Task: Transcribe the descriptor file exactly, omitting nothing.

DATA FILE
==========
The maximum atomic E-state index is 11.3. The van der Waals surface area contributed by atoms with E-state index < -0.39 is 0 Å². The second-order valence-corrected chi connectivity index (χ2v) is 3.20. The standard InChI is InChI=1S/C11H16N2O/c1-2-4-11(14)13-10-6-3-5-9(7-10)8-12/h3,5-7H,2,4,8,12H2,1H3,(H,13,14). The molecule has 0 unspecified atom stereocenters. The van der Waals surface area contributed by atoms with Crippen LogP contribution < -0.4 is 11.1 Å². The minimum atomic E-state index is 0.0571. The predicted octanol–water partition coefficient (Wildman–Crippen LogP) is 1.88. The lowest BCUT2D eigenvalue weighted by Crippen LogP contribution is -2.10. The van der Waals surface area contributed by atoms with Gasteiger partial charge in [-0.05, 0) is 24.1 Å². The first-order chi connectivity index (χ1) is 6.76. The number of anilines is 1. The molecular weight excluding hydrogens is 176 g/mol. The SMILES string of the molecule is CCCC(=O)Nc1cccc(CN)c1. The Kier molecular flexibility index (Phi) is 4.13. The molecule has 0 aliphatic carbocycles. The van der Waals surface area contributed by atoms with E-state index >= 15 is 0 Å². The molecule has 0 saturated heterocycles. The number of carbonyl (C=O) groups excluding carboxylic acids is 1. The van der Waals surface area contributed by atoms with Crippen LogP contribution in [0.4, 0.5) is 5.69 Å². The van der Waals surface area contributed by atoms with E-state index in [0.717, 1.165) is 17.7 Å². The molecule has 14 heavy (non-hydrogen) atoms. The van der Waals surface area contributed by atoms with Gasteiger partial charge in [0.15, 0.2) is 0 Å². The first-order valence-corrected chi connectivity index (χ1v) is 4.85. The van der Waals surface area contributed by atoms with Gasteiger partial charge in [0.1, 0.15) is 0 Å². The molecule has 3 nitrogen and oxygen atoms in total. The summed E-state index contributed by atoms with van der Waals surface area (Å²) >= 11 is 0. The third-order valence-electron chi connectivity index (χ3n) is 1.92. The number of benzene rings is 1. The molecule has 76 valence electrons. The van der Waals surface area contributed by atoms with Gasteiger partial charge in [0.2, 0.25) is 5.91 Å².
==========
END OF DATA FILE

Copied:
The maximum atomic E-state index is 11.3. The van der Waals surface area contributed by atoms with E-state index < -0.39 is 0 Å². The second-order valence-corrected chi connectivity index (χ2v) is 3.20. The standard InChI is InChI=1S/C11H16N2O/c1-2-4-11(14)13-10-6-3-5-9(7-10)8-12/h3,5-7H,2,4,8,12H2,1H3,(H,13,14). The molecule has 0 unspecified atom stereocenters. The van der Waals surface area contributed by atoms with Crippen LogP contribution < -0.4 is 11.1 Å². The minimum atomic E-state index is 0.0571. The predicted octanol–water partition coefficient (Wildman–Crippen LogP) is 1.88. The lowest BCUT2D eigenvalue weighted by Crippen LogP contribution is -2.10. The van der Waals surface area contributed by atoms with Gasteiger partial charge in [-0.05, 0) is 24.1 Å². The first-order chi connectivity index (χ1) is 6.76. The number of anilines is 1. The molecular weight excluding hydrogens is 176 g/mol. The SMILES string of the molecule is CCCC(=O)Nc1cccc(CN)c1. The Kier molecular flexibility index (Phi) is 4.13. The molecule has 0 aliphatic carbocycles. The van der Waals surface area contributed by atoms with E-state index >= 15 is 0 Å². The molecule has 0 saturated heterocycles. The number of carbonyl (C=O) groups excluding carboxylic acids is 1. The van der Waals surface area contributed by atoms with Crippen LogP contribution in [0.4, 0.5) is 5.69 Å². The van der Waals surface area contributed by atoms with E-state index in [0.717, 1.165) is 17.7 Å². The molecule has 14 heavy (non-hydrogen) atoms. The van der Waals surface area contributed by atoms with Gasteiger partial charge in [0.15, 0.2) is 0 Å². The first-order valence-corrected chi connectivity index (χ1v) is 4.85. The van der Waals surface area contributed by atoms with Gasteiger partial charge in [0.1, 0.15) is 0 Å². The molecule has 3 nitrogen and oxygen atoms in total. The summed E-state index contributed by atoms with van der Waals surface area (Å²) >= 11 is 0. The third-order valence-electron chi connectivity index (χ3n) is 1.92. The number of benzene rings is 1. The molecule has 76 valence electrons. The van der Waals surface area contributed by atoms with Gasteiger partial charge in [0.2, 0.25) is 5.91 Å².